Tuesday, February 03, 2009
A View From My Thai Deck v. A View High Above The Chao Phraya
I've written a bit about my neighborhood which I would liken to living in Queens. The pictures above are the view of my neighborhood, or at least the lane that abuts my apartment building. Although there isn't a person in sight in these pictures, each of these concrete structures is inhabited by someone. And I see them at various times in the morning when I sit on my deck to have tea and toast. Or at night when I wash the dishes ( my sink and hot plate are on the deck since I have no kitchen ) or have a glass of wine at the end of the day. My Thai neighbors are quiet. No yelling, loud music. Nothing except an occasional yip from a little Pomeranian who lives just below my window.
In contrast, the river view pictured first, is panoramic and shows the river where ferries shuttle Thais to and from work and play every day-- a major transportation option-- and barges bring fuel and dredged silt to be deposited up river. The world looks different from this aerie. The one that most foreigners would see if they were staying at a river hotel. No noise, lots of English speakers, lots of Western food. A different Bangkok vantage point.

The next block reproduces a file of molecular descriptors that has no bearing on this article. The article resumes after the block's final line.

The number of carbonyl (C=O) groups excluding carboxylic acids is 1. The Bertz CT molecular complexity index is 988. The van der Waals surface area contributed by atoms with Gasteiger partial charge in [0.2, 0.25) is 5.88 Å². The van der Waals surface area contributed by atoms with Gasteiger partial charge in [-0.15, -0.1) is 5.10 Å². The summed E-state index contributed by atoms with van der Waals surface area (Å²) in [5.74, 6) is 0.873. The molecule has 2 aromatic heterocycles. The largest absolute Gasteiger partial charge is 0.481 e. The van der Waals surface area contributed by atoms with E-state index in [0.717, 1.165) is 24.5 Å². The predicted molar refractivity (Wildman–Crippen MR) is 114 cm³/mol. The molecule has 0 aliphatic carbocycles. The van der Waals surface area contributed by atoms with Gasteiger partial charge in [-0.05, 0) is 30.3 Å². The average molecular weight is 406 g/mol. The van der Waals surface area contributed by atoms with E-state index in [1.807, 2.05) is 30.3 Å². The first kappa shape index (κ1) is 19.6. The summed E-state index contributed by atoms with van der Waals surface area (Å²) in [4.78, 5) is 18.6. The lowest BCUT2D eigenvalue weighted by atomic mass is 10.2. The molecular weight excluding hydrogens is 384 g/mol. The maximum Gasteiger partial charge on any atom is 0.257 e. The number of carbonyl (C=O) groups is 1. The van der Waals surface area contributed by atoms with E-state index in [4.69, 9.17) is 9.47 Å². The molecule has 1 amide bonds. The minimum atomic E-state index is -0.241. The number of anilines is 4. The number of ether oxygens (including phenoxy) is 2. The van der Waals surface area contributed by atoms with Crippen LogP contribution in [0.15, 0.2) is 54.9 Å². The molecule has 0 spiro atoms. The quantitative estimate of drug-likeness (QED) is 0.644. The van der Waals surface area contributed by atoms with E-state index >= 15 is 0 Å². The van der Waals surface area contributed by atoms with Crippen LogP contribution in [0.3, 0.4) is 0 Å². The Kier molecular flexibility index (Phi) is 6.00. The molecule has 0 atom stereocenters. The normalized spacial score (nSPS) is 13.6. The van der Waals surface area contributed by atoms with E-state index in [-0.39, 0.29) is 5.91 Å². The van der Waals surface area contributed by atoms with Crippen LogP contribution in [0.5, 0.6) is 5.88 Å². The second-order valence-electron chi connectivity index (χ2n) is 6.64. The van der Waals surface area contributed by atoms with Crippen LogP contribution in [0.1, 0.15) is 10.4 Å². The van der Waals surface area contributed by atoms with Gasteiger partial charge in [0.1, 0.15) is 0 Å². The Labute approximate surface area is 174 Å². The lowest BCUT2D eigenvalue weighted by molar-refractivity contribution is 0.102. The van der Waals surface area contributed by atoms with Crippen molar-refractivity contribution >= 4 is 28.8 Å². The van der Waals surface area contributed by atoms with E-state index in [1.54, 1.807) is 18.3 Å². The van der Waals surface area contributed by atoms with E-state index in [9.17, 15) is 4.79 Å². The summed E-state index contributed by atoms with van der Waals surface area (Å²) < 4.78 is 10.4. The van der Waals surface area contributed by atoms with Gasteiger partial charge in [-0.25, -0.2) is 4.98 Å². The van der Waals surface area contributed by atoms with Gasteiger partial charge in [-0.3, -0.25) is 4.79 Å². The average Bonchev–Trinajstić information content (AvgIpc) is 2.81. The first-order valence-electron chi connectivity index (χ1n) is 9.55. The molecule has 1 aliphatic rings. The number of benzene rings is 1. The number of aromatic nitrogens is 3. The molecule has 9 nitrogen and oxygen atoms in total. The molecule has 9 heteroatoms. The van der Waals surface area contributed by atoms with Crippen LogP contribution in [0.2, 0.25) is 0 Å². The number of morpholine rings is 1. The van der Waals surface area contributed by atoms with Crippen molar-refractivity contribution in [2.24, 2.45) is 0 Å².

But I've come to rather like my microcosm of Thai life. Last night I walked home from the office after dark instead of taking the songtau. I walked along the street market that goes on for about a half mile past every conceivable kind of food from raw meat to sweet cakes. Men were drinking rice wine, smoking and having a chat, their shirts open against the thick, hot night. Motorbikes were competing with songtaus, tuk-tuks and taxis, dodging and weaving, revving their noisy engines as they sacheted along the narrow street without grazing a single human or dog or even fruitstand.
I turned onto the road leading to the Rio, and for the second time yesterday walked all the way home. Even at 9 pm, there were Thais having their evening meal at small card tables set up next to food stands. Two or three motorbikes are parked haphazardly on the curb; a hot pink Thai taxicab has his blinkers on close to the curb as he sits at a nearby table grabbing a quick meal. I walk by a series of businesses which consist of a concrete, one room open air room--and there are twenty five men glued to soccer in schoolroom-type chairs. I'm guessing there is more than watching going on, maybe a little betting as well.
"Assimilate" was one of the vocabulary words this past week for my monk students. The context: people who came to the United States ( says the students' text ) had to" assimilate" to the culture leaving their old culture behind.
I guess I'm assimilating--in reverse.